----Key Messages • Ethiopia has made significant improvement in business and investment climate to create a dynamic private sector and contribute to economic transformation. The recent vibrancy in the private sector (both domestic and foreign) including increasing trade, investment, employment and income growth clearly shows that the private sector is making its contribution to Ethiopia's development. PASDEP intends to deepen the business and investment environment for accelerating and sustaining private sector led growth in Ethiopia;
----Key Messages • Ensuring gender equity is also another critical issue that is being addressed in order that Ethiopia accelerate growth to achieve the MDGs and eradicate poverty. Since the 1990’s, Ethiopia has moved firmly to promote and protect the rights of women to participate in the political, economic and social processes of the country- from the constitution to passing and revision of various laws, proclamation of rural development, education, health etc. Further, advances are still required in implementing the various gender equity initiatives particularly the National Action Plan for Gender equity; • In the Ethiopian context, designing and implementing the economic transformation agenda in synergy with state transformation agenda through devolution and empowerment and civil service reform is central for peace, democracy and development, hence eradicating poverty;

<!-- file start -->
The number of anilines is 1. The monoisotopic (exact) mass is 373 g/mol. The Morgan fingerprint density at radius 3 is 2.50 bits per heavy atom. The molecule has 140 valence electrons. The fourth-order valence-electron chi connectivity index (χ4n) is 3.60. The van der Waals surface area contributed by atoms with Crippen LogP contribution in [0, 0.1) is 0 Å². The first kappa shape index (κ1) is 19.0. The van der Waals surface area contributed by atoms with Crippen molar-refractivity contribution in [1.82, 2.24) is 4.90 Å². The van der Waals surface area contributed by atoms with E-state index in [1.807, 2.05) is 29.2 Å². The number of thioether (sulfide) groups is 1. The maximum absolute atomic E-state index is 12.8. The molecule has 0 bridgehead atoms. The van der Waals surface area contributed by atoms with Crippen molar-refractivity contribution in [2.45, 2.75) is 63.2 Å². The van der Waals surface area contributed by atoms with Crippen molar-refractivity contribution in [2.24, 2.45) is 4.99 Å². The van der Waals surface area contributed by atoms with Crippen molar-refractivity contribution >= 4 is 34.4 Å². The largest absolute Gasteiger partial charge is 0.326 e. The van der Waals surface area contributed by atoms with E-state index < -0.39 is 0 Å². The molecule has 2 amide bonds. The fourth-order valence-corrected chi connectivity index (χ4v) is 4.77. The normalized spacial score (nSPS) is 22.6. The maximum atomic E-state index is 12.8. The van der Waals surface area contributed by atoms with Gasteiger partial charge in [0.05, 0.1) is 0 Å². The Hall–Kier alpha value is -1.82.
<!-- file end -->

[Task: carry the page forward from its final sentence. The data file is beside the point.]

----Key Messages • The on-going implementation of public sector capacity building program including civil service reform, district level decentralization programme is intended to build a capable, accountable, and effective state. The priority focus is to empower and build-up the capacities of the lowest echelons of regional governments- woredas and kebeles by building effective democratic and public institutions. This will enhance democratic participation, governance and hence improve the delivery of services and contribute to poverty eradication; • The Government has recognized that financing is a critical challenge in implementing the PASDEP and attain MDGs.Realizing that enhancing development is our responsibility, Ethiopia is making positive progress in domestic resource mobilization first; implementation of the comprehensive tax reform program, second; mobilizing private savings and investment as well as social mobilization and civil society resources;